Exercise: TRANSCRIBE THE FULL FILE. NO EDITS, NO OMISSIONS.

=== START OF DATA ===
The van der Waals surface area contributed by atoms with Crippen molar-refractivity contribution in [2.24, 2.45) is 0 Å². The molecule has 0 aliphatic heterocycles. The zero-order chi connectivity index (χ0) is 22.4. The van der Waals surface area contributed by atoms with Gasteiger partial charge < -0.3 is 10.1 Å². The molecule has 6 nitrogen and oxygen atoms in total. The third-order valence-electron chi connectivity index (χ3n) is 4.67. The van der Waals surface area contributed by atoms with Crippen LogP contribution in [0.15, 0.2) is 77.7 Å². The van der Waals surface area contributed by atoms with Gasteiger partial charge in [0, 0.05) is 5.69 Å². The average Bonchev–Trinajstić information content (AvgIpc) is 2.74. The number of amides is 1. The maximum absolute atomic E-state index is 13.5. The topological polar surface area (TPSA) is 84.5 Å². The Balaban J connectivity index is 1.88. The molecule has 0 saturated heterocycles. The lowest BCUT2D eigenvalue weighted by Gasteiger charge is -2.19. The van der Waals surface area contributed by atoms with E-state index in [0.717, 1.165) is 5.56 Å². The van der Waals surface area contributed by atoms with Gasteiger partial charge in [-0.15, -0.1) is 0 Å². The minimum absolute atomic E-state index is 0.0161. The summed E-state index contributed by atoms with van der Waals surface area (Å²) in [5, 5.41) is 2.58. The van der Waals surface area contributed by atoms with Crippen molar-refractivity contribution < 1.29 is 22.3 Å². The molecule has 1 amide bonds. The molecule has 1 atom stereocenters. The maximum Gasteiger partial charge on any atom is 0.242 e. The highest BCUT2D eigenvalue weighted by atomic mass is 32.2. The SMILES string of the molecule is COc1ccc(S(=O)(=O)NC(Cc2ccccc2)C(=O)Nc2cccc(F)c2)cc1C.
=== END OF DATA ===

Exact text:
The van der Waals surface area contributed by atoms with Crippen molar-refractivity contribution in [2.24, 2.45) is 0 Å². The molecule has 0 aliphatic heterocycles. The zero-order chi connectivity index (χ0) is 22.4. The van der Waals surface area contributed by atoms with Gasteiger partial charge < -0.3 is 10.1 Å². The molecule has 6 nitrogen and oxygen atoms in total. The third-order valence-electron chi connectivity index (χ3n) is 4.67. The van der Waals surface area contributed by atoms with Crippen LogP contribution in [0.15, 0.2) is 77.7 Å². The van der Waals surface area contributed by atoms with Gasteiger partial charge in [0, 0.05) is 5.69 Å². The average Bonchev–Trinajstić information content (AvgIpc) is 2.74. The number of amides is 1. The maximum absolute atomic E-state index is 13.5. The topological polar surface area (TPSA) is 84.5 Å². The Balaban J connectivity index is 1.88. The molecule has 0 saturated heterocycles. The lowest BCUT2D eigenvalue weighted by Gasteiger charge is -2.19. The van der Waals surface area contributed by atoms with E-state index in [0.717, 1.165) is 5.56 Å². The van der Waals surface area contributed by atoms with Gasteiger partial charge in [-0.15, -0.1) is 0 Å². The minimum absolute atomic E-state index is 0.0161. The summed E-state index contributed by atoms with van der Waals surface area (Å²) in [5, 5.41) is 2.58. The van der Waals surface area contributed by atoms with Crippen molar-refractivity contribution < 1.29 is 22.3 Å². The molecule has 1 amide bonds. The molecule has 1 atom stereocenters. The maximum Gasteiger partial charge on any atom is 0.242 e. The highest BCUT2D eigenvalue weighted by atomic mass is 32.2. The SMILES string of the molecule is COc1ccc(S(=O)(=O)NC(Cc2ccccc2)C(=O)Nc2cccc(F)c2)cc1C.